Another interesting aspect is that the robots’ displays are designed to communicate through expressions. They show smile if things are going well, frowns when they are not, raise an eyebrow when they are confused. Their eyes show where they plan to move so its coworkers can anticipate their motions. They’re more like co-workers than a factory machines.

Remaining Challenges

Today Rethink Robotics is a thriving enterprise. Lawton told me that while a few years ago it was getting orders in ones and tens, now its customers are buying hundreds at a time. He predicts that soon it will not be uncommon to receive orders for thousands of the company’s collaborative robots.

Yet still there are problems to be solved. First, although today’s robots are physically agile, which allows them to move around a factory floor safely, they still have trouble with tasks that require high levels of manual dexterity, such as threading a needle or unwrapping a package. Those are still jobs that are best performed by humans.

Another challenge is that today’s machine learning algorithms have limited ability to understand broader context. For example, if an algorithm is trained to recognize dogs, it can do that with a high level of accuracy. However, if it is shown a picture of a family playing frisbee with their dog on the beach, it will be clueless about anything else besides the dog.

Lawton believes that being able to do that type of unsupervised learning will be key to the future of robots. It’s not like in the early years with Unimate, where the greatest challenges were to develop robots that were more advanced mechanically. Today, the biggest barrier to advancement is being able to make robots that are more intelligent.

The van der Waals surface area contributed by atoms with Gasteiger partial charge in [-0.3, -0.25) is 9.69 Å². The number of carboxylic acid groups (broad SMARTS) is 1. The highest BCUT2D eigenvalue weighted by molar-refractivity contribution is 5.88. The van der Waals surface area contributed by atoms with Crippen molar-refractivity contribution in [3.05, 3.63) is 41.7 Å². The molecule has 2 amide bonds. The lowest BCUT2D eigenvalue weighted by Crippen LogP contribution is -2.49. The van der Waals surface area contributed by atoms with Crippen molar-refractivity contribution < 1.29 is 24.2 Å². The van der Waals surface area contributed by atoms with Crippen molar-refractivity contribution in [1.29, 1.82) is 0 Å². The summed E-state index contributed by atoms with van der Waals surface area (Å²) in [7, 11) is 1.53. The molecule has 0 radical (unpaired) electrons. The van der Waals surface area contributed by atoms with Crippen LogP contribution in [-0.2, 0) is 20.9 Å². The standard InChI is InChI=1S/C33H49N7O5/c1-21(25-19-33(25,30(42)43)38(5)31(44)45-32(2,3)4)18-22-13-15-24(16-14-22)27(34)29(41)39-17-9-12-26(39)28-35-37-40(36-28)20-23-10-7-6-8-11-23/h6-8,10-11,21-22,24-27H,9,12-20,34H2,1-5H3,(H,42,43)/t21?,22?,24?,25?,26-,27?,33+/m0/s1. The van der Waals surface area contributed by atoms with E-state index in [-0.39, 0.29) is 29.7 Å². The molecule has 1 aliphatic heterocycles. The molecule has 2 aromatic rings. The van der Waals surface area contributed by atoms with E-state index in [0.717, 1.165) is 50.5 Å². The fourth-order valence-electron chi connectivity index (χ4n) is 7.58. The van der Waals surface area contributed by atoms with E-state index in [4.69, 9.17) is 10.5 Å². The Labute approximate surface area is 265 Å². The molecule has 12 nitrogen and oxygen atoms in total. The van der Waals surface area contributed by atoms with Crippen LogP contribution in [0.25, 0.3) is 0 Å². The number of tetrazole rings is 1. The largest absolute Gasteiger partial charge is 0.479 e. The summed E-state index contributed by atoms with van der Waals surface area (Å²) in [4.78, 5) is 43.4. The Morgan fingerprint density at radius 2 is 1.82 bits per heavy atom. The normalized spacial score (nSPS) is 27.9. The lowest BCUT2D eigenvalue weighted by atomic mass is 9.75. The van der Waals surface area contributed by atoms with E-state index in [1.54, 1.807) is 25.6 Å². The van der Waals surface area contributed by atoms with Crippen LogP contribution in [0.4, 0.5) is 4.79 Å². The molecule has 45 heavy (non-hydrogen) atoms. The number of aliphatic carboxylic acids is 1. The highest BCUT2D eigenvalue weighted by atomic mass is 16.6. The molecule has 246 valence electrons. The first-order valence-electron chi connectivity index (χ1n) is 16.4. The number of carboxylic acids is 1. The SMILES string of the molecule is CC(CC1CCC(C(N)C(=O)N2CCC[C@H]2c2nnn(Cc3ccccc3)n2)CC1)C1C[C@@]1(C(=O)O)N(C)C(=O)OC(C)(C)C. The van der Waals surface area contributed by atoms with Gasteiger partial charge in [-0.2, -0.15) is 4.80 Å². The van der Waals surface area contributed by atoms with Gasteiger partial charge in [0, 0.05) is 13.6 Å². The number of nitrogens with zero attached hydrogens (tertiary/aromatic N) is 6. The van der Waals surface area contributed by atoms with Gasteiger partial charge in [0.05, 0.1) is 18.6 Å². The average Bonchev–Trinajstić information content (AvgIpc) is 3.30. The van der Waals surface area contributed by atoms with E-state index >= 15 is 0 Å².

The Road Ahead

As machine learning algorithms improve and other advances, such as neuromorphic chips, enable smarter robots, we’ll be seeing them do jobs that only humans can do now, except in many cases, they will be able to do it better. They will be able to access vast databases, recognize people, machines and parts, be able to derive insights and act on them.

That means that robots will soon be able to not only do grunt work, but also diagnose problems and devise solutions. They’ll be able to do routine, highly repetitive work like quality assurance, inspecting components and finished products. What’s more, the cost of all that capability will likely come down dramatically as technology advances and the cost of components declines.

Clearly, this raises concerns about robots creating unemployment and income inequality, but Lawton hasn’t seen that effect come to pass. “In the customers we’ve sold them to, factory managers are generally using the robots to enable their human workers to do higher level tasks, rather than to replace workers,” he told me.

One thing is clear. Robots will become an increasingly important part of the economy and will drive productivity for decades to come. The challenge for humans is to improve on skills that robots will not be able to do for a long time, if ever, like asking insightful questions, perform non-routine tasks and, most importantly, work well with other humans.

– Greg

One Response leave one →
  1. September 13, 2016

    Hi Greg,
    That’s a very nice column. I met some folks from Rethink Robotics at Hannover Messe this past April, and I was really impressed by their approach.
    It appears we cover many similar topics, including robotics and automation.
    Any interest in writing for Control Design magazine? I’m the editor in chief.
    Thanks, Mike

Leave a Reply

Note: You can use basic XHTML in your comments. Your email address will never be published.

Subscribe to this comment feed via RSS